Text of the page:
CINCINNATI -- Leah and Erin Eliopulos have posed for Nike, Vogue and Nylon Magazine.
It’s hard to believe the sisters have ever felt anything but glamorous, but the pair said they felt far from beautiful growing up.
Born to a Caucasian father and a Barbadian mother, the Eliopulos sisters grew up in West Chester and graduated from Lakota West High School. As children, they said they were often bullied for being biracial.
Leah, 21, remembers how difficult it was growing up in a predominantly white area.
"We were bullied, and it was very hard for a long time," Leah said. "I wanted to straighten my hair. I wanted to get a relaxer. I wanted to look like everyone else. I wanted to fit in."
Erin, 18, said she had a similar experience. She struggled with where she fit in while she was in high school.
"I was friends with black kids too, but I was in a predominantly white group, like none of my friends are black today that I still talk to from high school, which I think is interesting because I don't think the black community in my high school really accepted me, and I kind of denied who I was for the longest time," Erin said.
"I denied my blackness just because I guess I wanted to fit in with all the other kids."
Leah said she was also bullied through her teenage years.
"When I was about 14 years old this kid lit my hair on fire," she said.
Erin remembers getting teased for the gap between her front teeth.
"People would just say like, ‘She's pretty, but what about her teeth? Her teeth are ugly. Her teeth ruin her,’" Erin said.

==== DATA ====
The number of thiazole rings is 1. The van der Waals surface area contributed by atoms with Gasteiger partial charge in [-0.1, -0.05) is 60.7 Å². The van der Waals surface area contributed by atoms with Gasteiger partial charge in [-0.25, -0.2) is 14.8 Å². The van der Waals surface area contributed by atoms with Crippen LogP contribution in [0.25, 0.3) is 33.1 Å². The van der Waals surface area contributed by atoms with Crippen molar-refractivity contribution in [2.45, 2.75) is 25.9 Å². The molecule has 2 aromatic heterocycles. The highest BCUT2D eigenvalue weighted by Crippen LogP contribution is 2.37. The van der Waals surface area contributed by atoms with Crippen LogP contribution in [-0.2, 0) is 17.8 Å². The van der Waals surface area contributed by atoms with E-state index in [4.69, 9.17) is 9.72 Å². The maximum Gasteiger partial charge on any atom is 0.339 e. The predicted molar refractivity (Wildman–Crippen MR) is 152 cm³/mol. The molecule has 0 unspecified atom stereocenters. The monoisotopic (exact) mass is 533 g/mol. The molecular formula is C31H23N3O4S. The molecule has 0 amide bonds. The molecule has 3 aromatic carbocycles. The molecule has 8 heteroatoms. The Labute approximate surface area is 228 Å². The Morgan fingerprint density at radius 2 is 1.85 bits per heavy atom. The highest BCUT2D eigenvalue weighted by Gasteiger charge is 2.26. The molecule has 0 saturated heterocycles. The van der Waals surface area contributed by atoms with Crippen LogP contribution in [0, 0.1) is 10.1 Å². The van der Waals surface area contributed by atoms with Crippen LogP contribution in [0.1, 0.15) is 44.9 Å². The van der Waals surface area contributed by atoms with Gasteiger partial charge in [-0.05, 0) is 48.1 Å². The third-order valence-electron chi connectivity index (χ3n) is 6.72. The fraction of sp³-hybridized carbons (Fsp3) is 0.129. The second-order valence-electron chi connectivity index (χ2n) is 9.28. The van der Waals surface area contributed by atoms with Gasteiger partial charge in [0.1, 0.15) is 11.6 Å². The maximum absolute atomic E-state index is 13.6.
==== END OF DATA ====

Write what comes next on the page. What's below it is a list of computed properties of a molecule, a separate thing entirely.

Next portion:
Erin said she wishes she could tell herself what she knows now.
"I definitely always wanted to be like everybody else, but back then when we were little -- we didn't realize that wanting to be like everybody else and wanting to get rid of our differences -- we didn't realize that our differences
made us who we are today," Erin said.
"I like my gap. It's completely me. I don't know where I would be without it. It's just made my career what it is today. It's made me who I am today. It's made me tougher, stronger."
Now, the Eliopulos sisters have started their own campaign in the hopes that young people will embrace their differences.
Erin said their campaign, Diversity 101, is not limited to race and ethnicity. The campaign is about "everything that makes you different."
"We also want to bring attention to suicides by bullying and parents that don't pay attention to kids that are bullied," Erin said. "We also want to give people who have been bullied a platform to stand up and say something like, ‘I'm being bullied.’ Please help, because a lot of kids don't say anything, which is what we also need to bring attention to."
As a part of Diversity 101, they’re accepting essays from young people about how they can embrace diversity and stop bullying.
The Eliopulos sisters will award a $1,000 scholarship to the best essay from a graduating senior and a $500 scholarship to an 8th grader.
Click here for more information on the sisters’ scholarship foundation.